The Stomping Ground: Shotgun Booking + Brock Lesnar = Catastrophe?

Those of you who know me are aware that I rarely make knee-jerk decisions when it comes to the business of professional wrestling. Sometimes my emotions can get the better of me (I am human, after all), but for the most part I’d like to believe I’m more of a thinker when it comes to particular issues. I like to look at angles in the long run and see what possible outcomes might be on the horizon.

I think I can confidently say that the WWE’s new short-term booking plans have killed Brock Lesnar’s momentum.

I know, that comes across as quite the blanket statement….but you know I’ve got an argument to back it up.

Talk of Lesnar’s return to the squared circle started around the time he was announced as a playable character in last year’s WWE ’12. When it was revealed he had only made a deal for his likeness to appear in-game, those rumors died down. Then, on the weekend of Wrestlemania XXVIII, there were whispers of Brock re-signing with the company. I took this with a grain of salt, as ‘Mania was on April Fool’s Day. Well, Brock went and showed up the night after Wrestlemania to deliver the F-5 to John Cena and the cat was officially yowling and hissing out of the proverbial bag. Details surfaced about Lesnar’s new deal with the company: one year for a guarantee of 30+ dates, including Wrestlemania XXIX. The rumor mill was churning out the goods every day, proclaiming Lesnar would face Undertaker or The Rock at Wrestlemania and Randy Orton or CM Punk at Summerslam.

But along the way, someone forgot to mention that there are 52 weeks in a year. Add in 12 PPVs and you’ve got over 60 shows to produce.

Brock’s only around for HALF of those dates.

The problem lies in the fact that the contract was agreed upon by both sides with no indication of how those appearances would be UTILIZED EFFECTIVELY. It’s akin to buying a new video game the day it comes out without checking reviews beforehand; you won’t find any bugs until after the purchase is made. Long-term booking agreed upon BEFORE the contract signing would have solved this issue, but with the WWE’s new stance on TNA-like “throw shit at the wall” planning, the cracks in the foundation are showing.

Case-in-point: Vince McMahon changed the finish of the Lesnar/Cena match at the last minute, as Brock was supposed to go over. Then Brock “quit” so the company could have him save up his appearances. They brought in Paul Heyman, a man who has legit history with Lesnar, to speak on his behalf. With Heyman representing Brock as his legal counsel, that should temporarily satiate the audience. But how long can this go on? Lesnar has to return at some point, right? And when he does, how would the company explain his subsequent periods of hibernation? You have to believe the WWE plans on using Lesnar for the Big Four PPVs this year, which means appearances on all episodes of Raw leading up to the shows themselves. That’s about 18-or-so paid appearances from now until Wrestlemania XXIX; that would leave us with six or seven dates on the calendar to work with. Does Brock wind up “injured” at some point?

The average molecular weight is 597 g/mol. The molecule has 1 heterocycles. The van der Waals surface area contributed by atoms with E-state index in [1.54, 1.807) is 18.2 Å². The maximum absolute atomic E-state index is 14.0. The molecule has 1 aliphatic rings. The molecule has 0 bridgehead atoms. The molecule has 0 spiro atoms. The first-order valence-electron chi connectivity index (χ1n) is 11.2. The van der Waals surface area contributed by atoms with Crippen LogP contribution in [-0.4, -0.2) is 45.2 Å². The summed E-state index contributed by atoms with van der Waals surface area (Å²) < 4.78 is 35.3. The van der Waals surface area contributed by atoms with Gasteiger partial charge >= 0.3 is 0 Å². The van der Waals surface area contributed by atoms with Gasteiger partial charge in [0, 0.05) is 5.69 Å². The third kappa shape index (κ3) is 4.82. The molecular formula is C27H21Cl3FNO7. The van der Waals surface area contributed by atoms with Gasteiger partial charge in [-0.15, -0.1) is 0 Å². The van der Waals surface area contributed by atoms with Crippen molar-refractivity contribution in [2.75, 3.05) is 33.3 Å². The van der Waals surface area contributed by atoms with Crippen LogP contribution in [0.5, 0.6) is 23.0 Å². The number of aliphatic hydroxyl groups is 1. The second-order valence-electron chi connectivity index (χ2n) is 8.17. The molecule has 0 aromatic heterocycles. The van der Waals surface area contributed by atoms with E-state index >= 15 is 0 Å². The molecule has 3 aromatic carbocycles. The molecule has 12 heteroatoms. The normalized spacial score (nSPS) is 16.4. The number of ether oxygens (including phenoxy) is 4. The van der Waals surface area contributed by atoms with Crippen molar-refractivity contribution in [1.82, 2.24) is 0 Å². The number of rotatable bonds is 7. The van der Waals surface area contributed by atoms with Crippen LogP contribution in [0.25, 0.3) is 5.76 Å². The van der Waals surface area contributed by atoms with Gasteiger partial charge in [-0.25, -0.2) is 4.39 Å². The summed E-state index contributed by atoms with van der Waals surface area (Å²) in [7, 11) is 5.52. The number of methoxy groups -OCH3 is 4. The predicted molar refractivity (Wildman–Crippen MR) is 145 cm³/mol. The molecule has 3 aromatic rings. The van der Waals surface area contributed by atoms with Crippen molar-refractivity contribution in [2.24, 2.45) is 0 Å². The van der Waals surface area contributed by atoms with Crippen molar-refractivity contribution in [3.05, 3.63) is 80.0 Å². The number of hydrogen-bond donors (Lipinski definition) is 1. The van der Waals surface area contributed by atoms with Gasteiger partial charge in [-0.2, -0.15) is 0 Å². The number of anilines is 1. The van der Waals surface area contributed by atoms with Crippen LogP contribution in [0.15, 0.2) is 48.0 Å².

If that’s not enough to sway you, how about this: because the WWE is into short-term booking, they’ve gone from the idea of Triple H vs Lesnar at Summerslam, to Triple H vs Lesnar at Money in the Bank, to Triple H vs Lesnar at No Way Out. While this would arguably increase the buy rates of the lesser PPVs (I’m not sure how Extreme Rules did this year), it reeks of mishandling the angle and suggests that the company might be growing desperate. To whit: last Monday’s edition of Raw drew UNDER 3 MILLION viewers. The numbers have not shown a real increase either, especially when it comes to the alleged “social media score.”

I could be wrong; there might actually be an end-game to all of this. I’m sure they could negotiate more dates for more money down the line. However, after seeing what’s been going down lately, I’m willing to bet that McMahon and company didn’t really think about how to utilize Lesnar in the long run to complement his short-term contract. They struck while the iron was hot when he agreed to sign…now let’s see if the ‘E can mold something memorable out of the material they’re handling.

So long, and thanks for all the fish.

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